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Tucson: The Desert “Civilized”

 

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We’ve been living in Tucson, Arizona, for nearly a year.  We came in January to escape the winter, planning to stay for two or three months and then move somewhere else, maybe Boulder, Portland (for a second time), or Berkeley.  But family matters forced us to stay in the desert.

Tucson is a typical city in the arid southwest: a beautiful natural setting marred by barbarous human intervention.  The city is surrounded by mountains — the Catalinas to the north, the Rincons in the east, the Tucsons in the west, and the Santa Ritas to the south.  The flatter spaces in the middle, about 2,000 feet above sea level, used to be desert.  Some of it still is.

In 1933, the federal government established Saguaro National Monument in what is now the Rincon Mountain District of Saguaro National Park, to protect the saguaro cactus, the stately sentinels of the Sonoran Desert we all know from western movies.  Decades of cattle ranching had threatened the survival of the cactus (even after the Monument was set up, cattle were still allowed to graze on the public land and did so into the 1980s).  The monument was designated a national park in 1994, and today it consists of the Rincon District, comprising 67,000 surprisingly green acres east of the city of Tucson, and the browner, drier Tucson Mountain District, made up of 24,000 acres to the west.

Both parts of the park are worth visits.  We’ve hiked many times in the Rincon District, enjoying the songs of the numerous bird species (I like the thrashers best), the gorgeous spring flowers, especially the blooming cacti, and the running water in the washes after winter rains.  When you climb out of the desert floor and into the mountains, you are amazed at the changes in the terrain.  The saguaro disappear at about 4,500 feet, replaced by pines, including the vanilla-smelling ponderosa, aspen, and oaks, among many others.  A trip to Mt. Lemmon, in the Catalina Mountains, takes you from 2,000 to about 9,000 feet, and the effect in terms of ecological dynamics is the same as making a trip from the Mexican to the Canadian border.

Saguaro CactusHumans have lived in the Tucson area for thousands of years.  Today the progeny of these ancient peoples are still here.  There are several Indian groups, living in both reservations and towns, but few practice traditional ways.  Tribes have sold land to developers and built a half-dozen depressing casinos.  No doubt, they have good reasons.  What would whites do if they had been robbed so thoroughly and for so long and suffered every imaginable malady and every kind of discrimination at the hands of beings who considered them subhuman?  Some Indians do honor the old ways, though, and show a respect for the desert lost on most of the rest of us.  They still gather the fruits from the tops of the saguaro, using long poles made from the ribs of dead cacti, and make jam, syrup, and wine, plus meal cake from the seeds.  I read about the fruit-gathering ritual, and something in the article struck me:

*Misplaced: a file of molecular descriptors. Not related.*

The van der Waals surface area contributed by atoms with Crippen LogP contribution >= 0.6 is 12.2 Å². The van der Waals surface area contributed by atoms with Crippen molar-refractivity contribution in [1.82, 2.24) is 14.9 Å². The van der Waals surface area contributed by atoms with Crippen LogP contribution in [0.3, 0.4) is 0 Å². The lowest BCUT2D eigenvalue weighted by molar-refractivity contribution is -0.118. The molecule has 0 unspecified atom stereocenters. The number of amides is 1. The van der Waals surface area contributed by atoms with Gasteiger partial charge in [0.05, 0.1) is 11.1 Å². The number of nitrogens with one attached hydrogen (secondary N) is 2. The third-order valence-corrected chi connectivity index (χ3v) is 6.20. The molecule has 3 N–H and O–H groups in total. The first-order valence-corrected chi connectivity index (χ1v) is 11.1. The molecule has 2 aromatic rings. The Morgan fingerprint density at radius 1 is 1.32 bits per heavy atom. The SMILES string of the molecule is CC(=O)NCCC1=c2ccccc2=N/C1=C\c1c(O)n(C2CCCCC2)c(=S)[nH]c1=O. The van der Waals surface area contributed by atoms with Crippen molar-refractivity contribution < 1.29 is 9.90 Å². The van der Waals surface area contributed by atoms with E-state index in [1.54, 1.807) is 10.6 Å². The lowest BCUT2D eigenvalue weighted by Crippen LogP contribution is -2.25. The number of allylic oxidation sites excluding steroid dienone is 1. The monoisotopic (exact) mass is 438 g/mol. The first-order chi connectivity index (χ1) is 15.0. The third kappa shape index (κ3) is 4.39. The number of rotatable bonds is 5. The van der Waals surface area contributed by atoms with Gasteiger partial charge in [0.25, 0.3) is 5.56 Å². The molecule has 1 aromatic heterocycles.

Sally has taught her grandchildren to show proper respect to saguaros.  The first time a fruit is opened, they stop for a blessing, to thank the fruit for its existence and to ask it for another year of harvest.  Children are taught never to poke or throw rocks at saguaros, even if the purpose is to knock off fruit.  Perhaps some of this respect arises because saguaros, with their great ability to store water, produce food reliably whether the yearly rains have been good or not.  In this land of little water, saguaros have adapted to living through droughts and have helped people survive here.  (Kevin Dahl, “Desert Delights,” Tucson Weekly, 22-28 June 1995)

This reminded me of what Willa Cather said about Indians in New Mexico in her novel, Death Comes for the Archbishop:

It was the Indian manner to vanish into the landscape, not to stand out against it. . . .  [The Indians] seemed to have none of the European’s desire to “master” nature, to arrange and re-create.  They spent their ingenuity in the other direction; in accommodating themselves to the scene in which they found themselves.  This was not so much from indolence . . . as from an inherited caution and respect.  It was as if the great country were asleep, and they wished to carry on their lives without awakening it; or as if the spirits of earth and air and water were things not to antagonize and arouse.  When they hunted, it was with the same discretion; an Indian hunt was never a slaughter.  They ravaged neither the rivers nor the forest, and if they irrigated, they took as little water as would serve their needs.  The land and all that it bore they treated with consideration; not attempting to improve it, they never desecrated it.

A drive through Tucson today shows the complete absence of the Indian sensibility.  What cattle and cowboys did to the land pales in comparison to what modern consumer culture has done.  In this fragile, arid, and beautiful land, where a perennial stream makes you smile in amazement and where javelina, coyotes, jackrabbits, and mule deer are never far away, commercial interests, politicians, and snowbirds looking for warm winter weather have created a monument to sprawl and ugliness.  The city’s population is about 525,000, but there are more than one million people living in the Greater Tucson area.  Probably a million more will arrive in the next decade (two million are expected in the hundred mile stretch of harsh desert between Tucson and Phoenix, an area already environmentally wrecked and polluted).  Everywhere you look in Tucson, there are housing developments and strip malls.  There is no real downtown, just a few streets of Soviet-style office buildings and some shops, restaurants, and bars.  Few people live downtown; there is not even a grocery store there.  Tens of millions of dollars have been spent for a downtown development project called Rio Nuevo, but it has yet to get off the ground (though it has made a good many consultants rich).